Web support for 'Farscape' out of this world
CNN Headline News
(CNN) -- All I wanted to do was find out if the Internet can help save a canceled TV show. Who knew that fans of the science fiction series "Farscape" would use the Web to educate me and Headline News about just how powerful technology can be in spreading an idea.
The results have been ... well, out of this world.
I had noticed a couple of e-mails to Headline News from viewers complaining that the Sci-Fi Channel had unexpectedly canceled a previously announced fifth season of "Farscape," a show about a lost astronaut, John Crichton (played by Ben Browder), and his adventures in a parallel universe. The e-mails mentioned a couple of "Save Farscape" Web sites.
I remembered hearing how an Internet-based campaign had given fans of the ABC show "Once and Again" one more season before ultimate cancellation. So I called TV Guide's senior TV critic Matt Roush to ask if the Internet can make a difference.
"I'm not sure how successful it can be but I would never discourage anybody from trying," Roush said. "My feeling is the Internet makes [the fans] feel more connected. It's a chance for them to bond together in a way they never had before."
Roush said the Internet is part of the evolution of fan letter-writing and phone campaigns dating back to the 1960s and "Star Trek." He also mentioned that fans of science fiction series would naturally be more technologically inclined and Internet-friendly.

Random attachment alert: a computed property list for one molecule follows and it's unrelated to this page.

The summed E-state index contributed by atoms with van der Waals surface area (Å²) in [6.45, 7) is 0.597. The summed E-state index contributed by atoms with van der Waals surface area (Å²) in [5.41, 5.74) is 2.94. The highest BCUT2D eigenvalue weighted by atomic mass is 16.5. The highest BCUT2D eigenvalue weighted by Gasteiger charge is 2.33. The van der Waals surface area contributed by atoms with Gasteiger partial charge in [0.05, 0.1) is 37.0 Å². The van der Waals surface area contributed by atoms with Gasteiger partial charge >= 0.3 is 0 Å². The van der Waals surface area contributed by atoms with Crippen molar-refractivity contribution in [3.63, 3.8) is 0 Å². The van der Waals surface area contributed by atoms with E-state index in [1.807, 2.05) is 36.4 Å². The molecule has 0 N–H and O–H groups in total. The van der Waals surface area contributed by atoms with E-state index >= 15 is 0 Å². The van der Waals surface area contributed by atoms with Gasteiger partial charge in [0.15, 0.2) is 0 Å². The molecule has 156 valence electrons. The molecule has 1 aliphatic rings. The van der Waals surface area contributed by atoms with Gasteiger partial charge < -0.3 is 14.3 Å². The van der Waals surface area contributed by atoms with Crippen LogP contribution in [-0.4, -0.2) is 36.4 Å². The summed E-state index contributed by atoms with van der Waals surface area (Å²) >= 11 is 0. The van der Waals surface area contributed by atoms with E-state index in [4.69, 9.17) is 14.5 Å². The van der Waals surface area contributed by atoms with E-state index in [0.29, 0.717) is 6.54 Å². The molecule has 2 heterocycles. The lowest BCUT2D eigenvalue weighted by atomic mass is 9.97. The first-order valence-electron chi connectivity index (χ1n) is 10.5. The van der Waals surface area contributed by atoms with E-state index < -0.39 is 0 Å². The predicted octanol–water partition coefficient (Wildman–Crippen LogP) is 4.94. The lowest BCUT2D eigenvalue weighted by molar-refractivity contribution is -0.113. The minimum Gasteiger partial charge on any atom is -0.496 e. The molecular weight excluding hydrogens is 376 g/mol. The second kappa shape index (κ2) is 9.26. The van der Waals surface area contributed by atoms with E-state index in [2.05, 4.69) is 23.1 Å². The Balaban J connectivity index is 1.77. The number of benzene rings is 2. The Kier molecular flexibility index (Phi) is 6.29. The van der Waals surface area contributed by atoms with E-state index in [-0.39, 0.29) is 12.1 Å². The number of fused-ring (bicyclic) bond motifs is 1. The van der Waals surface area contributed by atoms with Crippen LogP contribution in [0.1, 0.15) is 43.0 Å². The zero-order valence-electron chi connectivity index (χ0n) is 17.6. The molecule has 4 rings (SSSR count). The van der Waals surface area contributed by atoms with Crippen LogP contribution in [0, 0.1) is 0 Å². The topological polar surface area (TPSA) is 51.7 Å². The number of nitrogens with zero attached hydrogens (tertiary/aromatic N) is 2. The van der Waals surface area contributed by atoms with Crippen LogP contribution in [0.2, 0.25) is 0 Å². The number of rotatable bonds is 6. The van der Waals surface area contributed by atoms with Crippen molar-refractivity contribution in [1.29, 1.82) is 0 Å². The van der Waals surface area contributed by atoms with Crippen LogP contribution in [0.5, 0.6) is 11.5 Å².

We aired the story on Headline News' "Hotwired" at 8:45 p.m. ET on September 11. The e-mails started coming in faster than Crichton's space shuttle can zip through a wormhole.
By the time I came to work the next day, more than 1,200 e-mails had been sent to Headline News from "Farscape" fans all over the world.
Nina Lumpp, the webmistress of the main "Save Farscape" Web site at farscape.wdsection.com, has experience using the Web to resurrect a TV show. She started a message board focusing on the USA Network's spy drama, "La Femme Nikita." Ms. Lumpp credits fans and the Web for bringing that cancelled show back for eight more episodes.
For Lumpp, the Internet means immediate connection with and better organization for the show's fans. "I love that, it's my favorite aspect of the Internet. I talk to people from Australia, New Zealand, Germany, France, Denmark, Canada, Spain, Bulgaria, Israel ... all over the world. I'm getting hundreds of e-mails a day now."
I called the Sci-Fi Channel to get a reaction to all this, and a spokeswoman said the network wasn't talking. But the fans are.
And one in particular summed up the reason why "Hotwired" did the story in the first place. It's in an e-mail from Lotta Danielsson-Murphy of Arlington, Virginia. "I believe that this campaign will dwarf the famous 'Star Trek' letter-writing campaign of the 1960s and will showcase -- like nothing before it -- the way the Internet has changed how people interact and form communities."
For me, the best part of this is seeing the instant reaction via e-mail to a "Hotwired" story. As of this writing, however, the jury was still out on whether the Internet could help bring John Crichton back home to Earth.
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